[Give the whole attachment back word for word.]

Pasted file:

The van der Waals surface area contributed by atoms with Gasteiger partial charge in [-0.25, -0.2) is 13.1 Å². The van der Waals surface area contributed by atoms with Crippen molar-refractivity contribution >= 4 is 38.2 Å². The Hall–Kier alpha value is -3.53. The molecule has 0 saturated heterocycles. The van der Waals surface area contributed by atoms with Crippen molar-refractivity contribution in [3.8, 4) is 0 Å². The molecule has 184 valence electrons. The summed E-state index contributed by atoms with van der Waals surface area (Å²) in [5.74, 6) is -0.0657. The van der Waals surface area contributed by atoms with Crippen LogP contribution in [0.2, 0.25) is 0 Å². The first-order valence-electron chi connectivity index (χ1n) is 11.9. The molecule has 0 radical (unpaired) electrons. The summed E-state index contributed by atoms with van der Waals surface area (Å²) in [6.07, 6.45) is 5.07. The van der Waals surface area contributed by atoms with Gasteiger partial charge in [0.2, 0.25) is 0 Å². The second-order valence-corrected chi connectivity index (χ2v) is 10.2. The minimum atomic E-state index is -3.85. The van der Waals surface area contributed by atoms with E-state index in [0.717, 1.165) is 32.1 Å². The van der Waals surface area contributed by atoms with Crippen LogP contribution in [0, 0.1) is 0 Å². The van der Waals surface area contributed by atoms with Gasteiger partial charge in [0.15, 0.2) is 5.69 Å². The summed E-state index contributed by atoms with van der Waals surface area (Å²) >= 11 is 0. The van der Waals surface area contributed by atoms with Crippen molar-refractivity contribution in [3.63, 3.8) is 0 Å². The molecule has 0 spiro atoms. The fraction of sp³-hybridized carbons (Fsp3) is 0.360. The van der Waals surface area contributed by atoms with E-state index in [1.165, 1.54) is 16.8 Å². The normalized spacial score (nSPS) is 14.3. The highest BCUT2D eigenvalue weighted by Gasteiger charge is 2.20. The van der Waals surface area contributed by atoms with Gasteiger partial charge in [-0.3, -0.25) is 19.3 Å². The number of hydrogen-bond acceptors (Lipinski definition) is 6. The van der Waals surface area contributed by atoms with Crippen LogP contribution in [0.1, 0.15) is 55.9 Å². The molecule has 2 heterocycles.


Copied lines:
The van der Waals surface area contributed by atoms with Gasteiger partial charge in [-0.25, -0.2) is 13.1 Å². The van der Waals surface area contributed by atoms with Crippen molar-refractivity contribution >= 4 is 38.2 Å². The Hall–Kier alpha value is -3.53. The molecule has 0 saturated heterocycles. The van der Waals surface area contributed by atoms with Crippen molar-refractivity contribution in [3.8, 4) is 0 Å². The molecule has 184 valence electrons. The summed E-state index contributed by atoms with van der Waals surface area (Å²) in [5.74, 6) is -0.0657. The van der Waals surface area contributed by atoms with Crippen LogP contribution in [0.2, 0.25) is 0 Å². The first-order valence-electron chi connectivity index (χ1n) is 11.9. The molecule has 0 radical (unpaired) electrons. The summed E-state index contributed by atoms with van der Waals surface area (Å²) in [6.07, 6.45) is 5.07. The van der Waals surface area contributed by atoms with Gasteiger partial charge in [0.2, 0.25) is 0 Å². The second-order valence-corrected chi connectivity index (χ2v) is 10.2. The minimum atomic E-state index is -3.85. The van der Waals surface area contributed by atoms with E-state index in [0.717, 1.165) is 32.1 Å². The van der Waals surface area contributed by atoms with Crippen LogP contribution in [0, 0.1) is 0 Å². The van der Waals surface area contributed by atoms with Gasteiger partial charge in [0.15, 0.2) is 5.69 Å². The summed E-state index contributed by atoms with van der Waals surface area (Å²) >= 11 is 0. The van der Waals surface area contributed by atoms with Crippen molar-refractivity contribution in [3.63, 3.8) is 0 Å². The molecule has 0 spiro atoms. The fraction of sp³-hybridized carbons (Fsp3) is 0.360. The van der Waals surface area contributed by atoms with E-state index in [1.165, 1.54) is 16.8 Å². The normalized spacial score (nSPS) is 14.3. The highest BCUT2D eigenvalue weighted by Gasteiger charge is 2.20. The van der Waals surface area contributed by atoms with Gasteiger partial charge in [-0.3, -0.25) is 19.3 Å². The number of hydrogen-bond acceptors (Lipinski definition) is 6. The van der Waals surface area contributed by atoms with Crippen LogP contribution in [0.1, 0.15) is 55.9 Å². The molecule has 2 heterocycles.